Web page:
Cox20 has previously been shown to be a 205-amino-acid integral mitochondrial inner membrane protein. It has two centrally located transmembrane helices flanked by hydrophilic domains in the intermembrane space (Hell et al. 2000). Cox20 interacts directly with pre-Cox2 and promotes its processing. Since this interaction depends upon export of pre-Cox2 by Oxa1, it appears to involve domains in the IMS (Hell et al. 2000). In addition, Cox20 remains associated with unassembled mature Cox2, suggesting that it has roles in cytochrome c oxidase assembly downstream of pre-Cox2 processing (Hell et al. 2000; Preuss et al. 2001; Herrmann and Funes 2005), possibly including Cox2 metallation (Rigby et al. 2008). Cox20 has therefore been described as a chaperone, although it has no detectable similarity to other well-characterized chaperones or domains of known function.
In this study we have investigated the role of Cox20 in the export and assembly of Cox2. We find that Cox20 is required for efficient export of the Cox2 C-tail and that it interacts with the translocase Cox18 but only when Cox2 is present. In addition, Cox20 stabilizes mature but unassembled Cox2.
Materials and Methods
Yeast strains and genetic analysis of pseudorevertants
S. cerevisiae strains used in this study are listed in Table 1. All strains are congenic to D273-10B (ATCC 25657). Nuclear genes were manipulated using standard methods (Guthrie and Fink 1991). Transformation of plasmids and PCR products into yeast was accomplished with the EZ transformation kit (Zymo Research). Complete media (YPA) containing adenine, dextrose (D), ethanol plus glycerol (EG), or raffinose (R) were prepared as previously described (Guthrie and Fink 1991). Complete synthetic media (CSM) and CSM lacking specific growth factors were purchased from Bio101 Systems. COX20 was modified to encode a protein tagged with three MYC epitope at its C terminus, but with no other changes, by the pop-in pop-out strategy as described (Schneider et al. 1995). The plasmid pOXA1-W56R-ADH1 (Supekova et al. 2010) was obtained from F. Supek and P. G. Schultz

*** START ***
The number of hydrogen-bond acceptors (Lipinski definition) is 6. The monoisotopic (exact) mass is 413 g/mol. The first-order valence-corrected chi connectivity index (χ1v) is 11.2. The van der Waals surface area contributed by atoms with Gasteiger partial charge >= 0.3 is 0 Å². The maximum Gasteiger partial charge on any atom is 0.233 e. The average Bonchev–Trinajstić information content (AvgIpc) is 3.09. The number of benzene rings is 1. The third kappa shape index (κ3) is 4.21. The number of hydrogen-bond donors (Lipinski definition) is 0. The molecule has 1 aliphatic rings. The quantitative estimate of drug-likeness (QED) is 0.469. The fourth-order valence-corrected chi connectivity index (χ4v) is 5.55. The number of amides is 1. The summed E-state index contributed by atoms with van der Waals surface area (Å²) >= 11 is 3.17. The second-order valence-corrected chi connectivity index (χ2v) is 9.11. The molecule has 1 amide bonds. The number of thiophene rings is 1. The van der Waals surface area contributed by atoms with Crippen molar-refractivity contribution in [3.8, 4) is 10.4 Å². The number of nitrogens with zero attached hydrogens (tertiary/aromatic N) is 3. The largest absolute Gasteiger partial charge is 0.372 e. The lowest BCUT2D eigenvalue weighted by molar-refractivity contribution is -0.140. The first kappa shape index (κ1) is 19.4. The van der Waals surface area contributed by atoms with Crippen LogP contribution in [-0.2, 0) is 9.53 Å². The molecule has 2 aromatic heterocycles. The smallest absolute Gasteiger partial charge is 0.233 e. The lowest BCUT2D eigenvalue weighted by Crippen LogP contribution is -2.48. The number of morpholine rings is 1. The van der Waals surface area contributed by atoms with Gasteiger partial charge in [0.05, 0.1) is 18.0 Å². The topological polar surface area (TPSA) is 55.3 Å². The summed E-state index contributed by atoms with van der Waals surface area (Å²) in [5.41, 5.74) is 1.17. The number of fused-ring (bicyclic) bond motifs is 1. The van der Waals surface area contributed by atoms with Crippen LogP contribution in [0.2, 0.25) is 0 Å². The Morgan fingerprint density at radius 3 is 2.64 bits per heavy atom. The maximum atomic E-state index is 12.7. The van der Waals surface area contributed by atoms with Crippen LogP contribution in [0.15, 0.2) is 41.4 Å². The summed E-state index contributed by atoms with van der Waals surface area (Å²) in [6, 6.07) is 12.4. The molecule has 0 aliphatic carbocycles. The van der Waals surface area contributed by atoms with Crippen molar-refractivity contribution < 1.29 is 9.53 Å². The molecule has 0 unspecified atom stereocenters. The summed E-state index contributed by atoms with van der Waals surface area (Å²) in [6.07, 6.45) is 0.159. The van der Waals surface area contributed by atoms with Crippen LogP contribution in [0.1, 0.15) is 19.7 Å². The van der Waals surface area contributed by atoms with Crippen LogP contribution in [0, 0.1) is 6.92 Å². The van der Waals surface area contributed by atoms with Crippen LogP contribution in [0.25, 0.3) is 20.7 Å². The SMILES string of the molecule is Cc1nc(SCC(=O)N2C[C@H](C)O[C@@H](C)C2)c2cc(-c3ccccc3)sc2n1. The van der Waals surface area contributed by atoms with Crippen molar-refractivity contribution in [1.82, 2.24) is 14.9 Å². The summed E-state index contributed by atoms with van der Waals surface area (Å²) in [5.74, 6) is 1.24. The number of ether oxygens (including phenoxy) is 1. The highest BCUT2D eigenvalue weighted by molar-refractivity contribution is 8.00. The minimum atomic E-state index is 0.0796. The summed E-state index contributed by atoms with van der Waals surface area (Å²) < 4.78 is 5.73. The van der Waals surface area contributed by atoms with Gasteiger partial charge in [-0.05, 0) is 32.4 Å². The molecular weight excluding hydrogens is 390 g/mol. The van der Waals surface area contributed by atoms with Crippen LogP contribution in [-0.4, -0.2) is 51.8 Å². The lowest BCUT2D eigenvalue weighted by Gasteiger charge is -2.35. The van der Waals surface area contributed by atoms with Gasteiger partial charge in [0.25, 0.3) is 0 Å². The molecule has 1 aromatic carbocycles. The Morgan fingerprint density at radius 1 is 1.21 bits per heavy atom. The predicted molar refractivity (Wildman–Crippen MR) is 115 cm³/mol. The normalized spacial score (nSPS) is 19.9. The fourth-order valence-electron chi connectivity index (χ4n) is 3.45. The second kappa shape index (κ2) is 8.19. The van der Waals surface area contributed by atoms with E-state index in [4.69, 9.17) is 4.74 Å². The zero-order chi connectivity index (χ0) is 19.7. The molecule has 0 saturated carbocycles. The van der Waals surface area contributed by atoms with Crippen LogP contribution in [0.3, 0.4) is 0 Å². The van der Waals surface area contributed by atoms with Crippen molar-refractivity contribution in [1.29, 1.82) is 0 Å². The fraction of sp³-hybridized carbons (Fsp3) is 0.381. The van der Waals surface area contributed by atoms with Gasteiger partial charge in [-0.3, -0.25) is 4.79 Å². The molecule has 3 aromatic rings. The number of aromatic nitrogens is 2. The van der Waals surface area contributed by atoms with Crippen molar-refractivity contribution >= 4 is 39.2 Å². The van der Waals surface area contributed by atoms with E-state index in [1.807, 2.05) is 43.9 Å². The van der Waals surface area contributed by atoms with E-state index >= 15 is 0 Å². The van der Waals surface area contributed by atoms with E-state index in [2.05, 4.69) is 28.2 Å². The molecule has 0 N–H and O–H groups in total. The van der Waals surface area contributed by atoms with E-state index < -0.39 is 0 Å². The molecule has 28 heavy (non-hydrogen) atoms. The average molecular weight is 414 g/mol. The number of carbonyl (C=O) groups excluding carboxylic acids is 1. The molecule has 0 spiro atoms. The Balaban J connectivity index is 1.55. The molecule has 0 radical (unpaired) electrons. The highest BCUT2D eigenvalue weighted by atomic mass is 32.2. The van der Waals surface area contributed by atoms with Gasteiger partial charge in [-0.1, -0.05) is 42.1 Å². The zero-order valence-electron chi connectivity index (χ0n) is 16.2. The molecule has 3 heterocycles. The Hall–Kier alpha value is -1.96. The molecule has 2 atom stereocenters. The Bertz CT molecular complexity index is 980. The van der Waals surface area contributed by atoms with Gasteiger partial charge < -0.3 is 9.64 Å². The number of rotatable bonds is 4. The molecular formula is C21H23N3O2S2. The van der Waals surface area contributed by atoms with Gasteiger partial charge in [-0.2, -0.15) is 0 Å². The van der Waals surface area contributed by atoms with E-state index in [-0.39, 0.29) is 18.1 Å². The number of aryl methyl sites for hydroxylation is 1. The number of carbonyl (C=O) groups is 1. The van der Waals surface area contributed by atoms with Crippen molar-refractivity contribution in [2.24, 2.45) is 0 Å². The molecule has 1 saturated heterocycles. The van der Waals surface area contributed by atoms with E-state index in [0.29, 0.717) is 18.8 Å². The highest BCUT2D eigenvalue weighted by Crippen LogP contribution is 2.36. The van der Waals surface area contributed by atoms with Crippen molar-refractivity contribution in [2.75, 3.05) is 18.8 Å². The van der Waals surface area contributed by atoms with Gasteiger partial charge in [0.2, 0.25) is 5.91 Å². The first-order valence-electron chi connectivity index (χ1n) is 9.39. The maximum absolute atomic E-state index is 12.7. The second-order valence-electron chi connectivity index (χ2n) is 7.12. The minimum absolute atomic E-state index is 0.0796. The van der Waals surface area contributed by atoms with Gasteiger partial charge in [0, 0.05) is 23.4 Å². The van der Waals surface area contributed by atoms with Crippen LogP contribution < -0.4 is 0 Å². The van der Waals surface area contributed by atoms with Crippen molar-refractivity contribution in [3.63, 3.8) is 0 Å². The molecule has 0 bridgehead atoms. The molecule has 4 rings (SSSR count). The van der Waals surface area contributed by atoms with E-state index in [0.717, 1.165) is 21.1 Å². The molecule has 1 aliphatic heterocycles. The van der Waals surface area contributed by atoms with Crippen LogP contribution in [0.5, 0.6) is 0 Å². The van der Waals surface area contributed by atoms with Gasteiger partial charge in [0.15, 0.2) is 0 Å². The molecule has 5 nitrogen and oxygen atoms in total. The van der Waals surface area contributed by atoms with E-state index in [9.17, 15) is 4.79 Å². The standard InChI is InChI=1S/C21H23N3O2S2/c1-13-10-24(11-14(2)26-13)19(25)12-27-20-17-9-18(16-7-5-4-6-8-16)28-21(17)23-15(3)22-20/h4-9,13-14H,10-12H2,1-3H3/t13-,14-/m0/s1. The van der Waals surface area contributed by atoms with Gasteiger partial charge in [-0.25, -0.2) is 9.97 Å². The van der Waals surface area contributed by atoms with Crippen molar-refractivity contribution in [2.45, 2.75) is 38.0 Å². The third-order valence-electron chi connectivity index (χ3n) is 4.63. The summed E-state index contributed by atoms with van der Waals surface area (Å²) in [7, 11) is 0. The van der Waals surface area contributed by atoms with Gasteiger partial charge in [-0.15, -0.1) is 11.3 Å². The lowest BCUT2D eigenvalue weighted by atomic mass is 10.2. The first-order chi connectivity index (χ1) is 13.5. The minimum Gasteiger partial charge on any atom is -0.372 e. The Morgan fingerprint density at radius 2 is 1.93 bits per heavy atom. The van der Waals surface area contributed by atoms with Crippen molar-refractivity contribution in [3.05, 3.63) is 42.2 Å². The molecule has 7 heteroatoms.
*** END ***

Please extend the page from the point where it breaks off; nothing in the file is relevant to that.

Independent spontaneous pseudorevertants of the cox20Δ strain LEE83 were isolated by plating cells from distinct clonal cultures on YPAEG plates and incubating at 30° for 7 to 10 days. A single pseudorevertant was picked from each clonal culture, purified, and mated to cox20Δ (SCS194), cox20Δmgr1Δ (LEE145), cox20Δmgr3Δ (LEE100), and cox20Δyme1Δ (LEE106). The resulting diploids were isolated and their ability to grow on YPAEG was assessed to determine that the mutations were recessive and to score their ability to complement the known genes.
Analysis of mitochondrial proteins
To examine export of the C terminus of Cox2, we employed strains whose mtDNA encodes a version of Cox2 bearing C-terminal HA-epitopes (Saracco and Fox 2002). Mitoplasts were prepared by osmotic shock from purified mitochondria as described (Glick 1995; Glick and Pon 1995). For each sample of mitoplasts, the equivalent of 75 μg of mitochondrial protein was treated with 20 μg/ml proteinase K, or mock treated, as described (Saracco and Fox 2002), except that after protease treatment samples were directly resuspended in 20 mM HEPES pH 7.4, 0.6 M sorbitol, 10% trichloroacetic acid, and 2 mM PMSF and incubated at 60° for 10 min.
For co-immune precipitation experiments, crude mitochondria were prepared as described (Diekert et al. 2001). One milligram of mitochondrial protein was solubilized in 1 ml of 1% digitonin, 100 mM NaCl, 20 mM Tris pH 7.4, and 1 mM PMSF for 10 min on ice and then centrifuged at 16,000 × g for 10 min at 4°. Five percent of the clarified supernatant was precipitated using Strataclean resin (StrataGene). The remaining supernatant was incubated with anti-hemagglutinin (anti-HA) antibody conjugated beads (Roche). After incubation for 1 hr at 4°, the beads were washed three times in the digitonin buffer before proteins were eluted in 5× Laemmli SDS sample buffer.